Balance and gameplay The game, being based on Buffy is quite obviously split into two sides - Good versus Evil. To great misfortune, there is another term for it, from what I’ve seen, 'newbies Vs everyone else.' The players in the game ARE helpful - when you first join it - which essentially lures you into the game. Then, about level 6 the NPC’s who roam the streets (not even ‘aggro’ areas), all decide to attack you at once, resulting in hours on end of getting sent to hospital, standing up, leaving, getting sent to hospital again, standing up, leaving, getting sent to hospital again. - It was almost enough to make me quit - if I could live long enough to get to my house to actually quit out. Then, once newbie protection is over (which stops you from being attacked by PCs), the players become... less helpful and instead of being attacked by NPC’s, you get to be a punching bag for them now, all of whom are Veteran players of the game with such highly thought out reasons like, 'I felt like being randomly violent' and 'I was bored' - what is worse, is that the game rules actively encourage such things, even stating in the 'evil characters' rules that if you don’t go around doing things like that, you aren’t evil enough. Again, accurate to the show, in theory. Practically... It means that the many new players plan on quitting - I saw one go the day I posted this, or simply just ‘go evil’ which again compounds the problem on a game who’s max people online at any time is 14. This has essentially resulted in there being perhaps... 2 experienced ‘good players’ who basically keep to themselves, and a horde of newbies who try their best, but are, again, nothing more than punching bags to the evil ‘more experienced’ players and if you read one of the main game helpfiles called ‘help merit’ you will see that that is exactly how the game owner intended it.
'The reason we wanted levelling to be a factor over just like emote count, is people enjoy RPing, they don't enjoy levelling, so levelling involves an actual sacrifice of time in order to gain power.'
So, even though it tricks you into thinking that it's a rp game, it's all about who's got the best stats and if you don't, you're all but useless.
Player attitudes and RP Well, I’ve touched on it above, but it really is a major thing thing that deserves it’s own section. The definition of proper RP for most of the player base is new ways to torture people ( the same for the ‘good’ players too). Favoritism was in an earlier review, however, I didn’t see any of it now - mainly because I don’t think I saw a single visible staff member in the entire two weeks I have been playing. That is, assuming - and this actually happened in game - 'Angry pixies invade they toss Molotov acorns at you, burning you horribly' was a player run ‘event’ and not a staff member. So, overall, I would not say that there is ‘favoritism’ as such - mainly because I’ve simply never seen a staffmember, but there is most certainly elitism.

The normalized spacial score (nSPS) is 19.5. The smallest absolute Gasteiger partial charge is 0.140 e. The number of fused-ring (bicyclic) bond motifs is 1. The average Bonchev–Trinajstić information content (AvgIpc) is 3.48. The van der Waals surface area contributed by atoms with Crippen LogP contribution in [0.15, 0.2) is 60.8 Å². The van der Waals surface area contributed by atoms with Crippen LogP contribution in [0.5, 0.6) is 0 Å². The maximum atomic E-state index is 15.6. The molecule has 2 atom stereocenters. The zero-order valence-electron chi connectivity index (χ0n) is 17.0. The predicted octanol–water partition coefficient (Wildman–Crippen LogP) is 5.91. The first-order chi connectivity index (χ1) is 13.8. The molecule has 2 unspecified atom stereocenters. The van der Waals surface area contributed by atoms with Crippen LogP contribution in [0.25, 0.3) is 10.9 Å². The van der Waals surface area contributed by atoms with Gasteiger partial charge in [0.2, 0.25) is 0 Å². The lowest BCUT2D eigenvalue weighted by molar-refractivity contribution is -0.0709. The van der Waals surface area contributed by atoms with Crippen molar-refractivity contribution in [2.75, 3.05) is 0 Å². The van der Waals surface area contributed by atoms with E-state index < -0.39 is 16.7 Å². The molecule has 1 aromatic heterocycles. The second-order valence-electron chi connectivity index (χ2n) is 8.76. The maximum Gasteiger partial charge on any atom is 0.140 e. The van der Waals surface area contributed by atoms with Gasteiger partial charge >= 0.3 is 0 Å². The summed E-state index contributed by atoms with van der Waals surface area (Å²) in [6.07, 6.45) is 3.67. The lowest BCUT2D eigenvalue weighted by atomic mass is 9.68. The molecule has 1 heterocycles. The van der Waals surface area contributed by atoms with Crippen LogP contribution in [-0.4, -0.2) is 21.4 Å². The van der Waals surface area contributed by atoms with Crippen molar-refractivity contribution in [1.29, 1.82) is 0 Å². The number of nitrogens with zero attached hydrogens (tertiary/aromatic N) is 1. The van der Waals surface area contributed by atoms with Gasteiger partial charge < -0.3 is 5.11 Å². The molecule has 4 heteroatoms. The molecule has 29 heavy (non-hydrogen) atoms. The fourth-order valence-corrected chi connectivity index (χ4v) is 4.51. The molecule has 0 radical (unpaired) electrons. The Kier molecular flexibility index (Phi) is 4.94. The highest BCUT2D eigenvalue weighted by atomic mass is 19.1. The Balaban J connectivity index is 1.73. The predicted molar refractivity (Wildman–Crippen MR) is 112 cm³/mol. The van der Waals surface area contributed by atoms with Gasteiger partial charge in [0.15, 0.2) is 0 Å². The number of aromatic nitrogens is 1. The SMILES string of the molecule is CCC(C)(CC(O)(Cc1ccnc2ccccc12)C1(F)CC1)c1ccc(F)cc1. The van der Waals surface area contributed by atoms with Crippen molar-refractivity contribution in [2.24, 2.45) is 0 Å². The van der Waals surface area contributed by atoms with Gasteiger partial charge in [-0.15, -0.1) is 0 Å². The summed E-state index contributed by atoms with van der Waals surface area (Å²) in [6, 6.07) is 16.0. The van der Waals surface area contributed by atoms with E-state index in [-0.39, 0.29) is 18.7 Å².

The game has, as another review said, basically done a ‘ban’ on all OOC communication in the game, but of course, all the longer term players essentially know who each other is at a glance and then act and react accordingly thereby not wanting to annoy the people they’ve played with in the past. There is also things called ‘reroll’ and recreations which help make older players' lives easier it results in if someone gains ascendance, they’re going to stay there. And as it’s more 'fun' and less 'boring' and less stressful being evil than good it again, inevitably means that the ‘balance’ of good vs evil goes all to heck.
Summary Despite the games initial appearances of openness it is ultimately still a Very insular and closed game player-wise, the primary reason I’m considering continuing to play is the presence of a small number of other new players who I’ve met that haven’t yet given up the game in spite of the game veterans.
The game does have some interesting features - the mission code which rewards exploration, the bike code, but there is also a significant sense of, well, lazyness in the games construction that can often threaten to overshadow any enjoyment one might gain from it. There is very little actual written material for you in game. - There are actually no helpfiles explaining to you what the symbols on the prompt meant. The new player ‘academy’ is about I think 4 rooms in size. To have the vaguest idea how to play the game you need to look at first the game, then website, then the forums, then ask the players (who as I said, only help you until the game starts allowing them to beat you up) and even having to look at photobucket to find your way around the game.
Overall, I would only really recommend this as a game to someone to play it in order to appreciate how good other games are.